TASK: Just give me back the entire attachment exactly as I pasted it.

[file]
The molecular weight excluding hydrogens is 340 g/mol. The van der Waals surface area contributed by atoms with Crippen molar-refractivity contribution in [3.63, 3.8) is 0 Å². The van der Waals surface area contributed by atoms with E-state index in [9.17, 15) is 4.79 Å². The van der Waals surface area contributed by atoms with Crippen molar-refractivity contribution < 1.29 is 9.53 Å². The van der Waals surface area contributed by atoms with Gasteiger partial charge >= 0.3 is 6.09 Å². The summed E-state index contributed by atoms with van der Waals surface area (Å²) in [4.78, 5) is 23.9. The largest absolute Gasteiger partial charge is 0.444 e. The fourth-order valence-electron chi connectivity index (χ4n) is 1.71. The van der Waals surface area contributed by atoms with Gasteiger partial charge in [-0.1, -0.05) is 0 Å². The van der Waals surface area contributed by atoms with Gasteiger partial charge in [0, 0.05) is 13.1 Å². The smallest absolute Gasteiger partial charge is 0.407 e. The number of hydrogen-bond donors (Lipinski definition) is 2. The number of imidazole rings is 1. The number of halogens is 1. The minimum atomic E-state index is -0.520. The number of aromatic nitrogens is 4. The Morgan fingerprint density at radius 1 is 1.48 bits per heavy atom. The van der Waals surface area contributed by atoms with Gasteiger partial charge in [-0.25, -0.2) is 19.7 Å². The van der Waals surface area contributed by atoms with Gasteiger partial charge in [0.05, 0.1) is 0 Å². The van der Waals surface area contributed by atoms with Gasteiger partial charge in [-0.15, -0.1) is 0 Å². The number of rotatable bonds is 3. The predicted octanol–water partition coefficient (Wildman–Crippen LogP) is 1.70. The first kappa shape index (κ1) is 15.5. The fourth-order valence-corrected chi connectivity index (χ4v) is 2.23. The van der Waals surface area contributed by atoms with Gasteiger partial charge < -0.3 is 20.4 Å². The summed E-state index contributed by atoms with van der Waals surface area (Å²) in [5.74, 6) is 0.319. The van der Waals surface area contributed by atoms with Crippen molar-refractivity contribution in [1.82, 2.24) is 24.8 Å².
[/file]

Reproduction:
The molecular weight excluding hydrogens is 340 g/mol. The van der Waals surface area contributed by atoms with Crippen molar-refractivity contribution in [3.63, 3.8) is 0 Å². The van der Waals surface area contributed by atoms with E-state index in [9.17, 15) is 4.79 Å². The van der Waals surface area contributed by atoms with Crippen molar-refractivity contribution < 1.29 is 9.53 Å². The van der Waals surface area contributed by atoms with Gasteiger partial charge >= 0.3 is 6.09 Å². The summed E-state index contributed by atoms with van der Waals surface area (Å²) in [4.78, 5) is 23.9. The largest absolute Gasteiger partial charge is 0.444 e. The fourth-order valence-electron chi connectivity index (χ4n) is 1.71. The van der Waals surface area contributed by atoms with Gasteiger partial charge in [-0.1, -0.05) is 0 Å². The van der Waals surface area contributed by atoms with Gasteiger partial charge in [0, 0.05) is 13.1 Å². The smallest absolute Gasteiger partial charge is 0.407 e. The number of hydrogen-bond donors (Lipinski definition) is 2. The number of imidazole rings is 1. The number of halogens is 1. The minimum atomic E-state index is -0.520. The number of aromatic nitrogens is 4. The Morgan fingerprint density at radius 1 is 1.48 bits per heavy atom. The van der Waals surface area contributed by atoms with Gasteiger partial charge in [-0.25, -0.2) is 19.7 Å². The van der Waals surface area contributed by atoms with Gasteiger partial charge in [0.05, 0.1) is 0 Å². The van der Waals surface area contributed by atoms with Gasteiger partial charge in [-0.15, -0.1) is 0 Å². The number of rotatable bonds is 3. The predicted octanol–water partition coefficient (Wildman–Crippen LogP) is 1.70. The first kappa shape index (κ1) is 15.5. The fourth-order valence-corrected chi connectivity index (χ4v) is 2.23. The van der Waals surface area contributed by atoms with Gasteiger partial charge < -0.3 is 20.4 Å². The summed E-state index contributed by atoms with van der Waals surface area (Å²) in [5.74, 6) is 0.319. The van der Waals surface area contributed by atoms with Crippen molar-refractivity contribution in [1.82, 2.24) is 24.8 Å².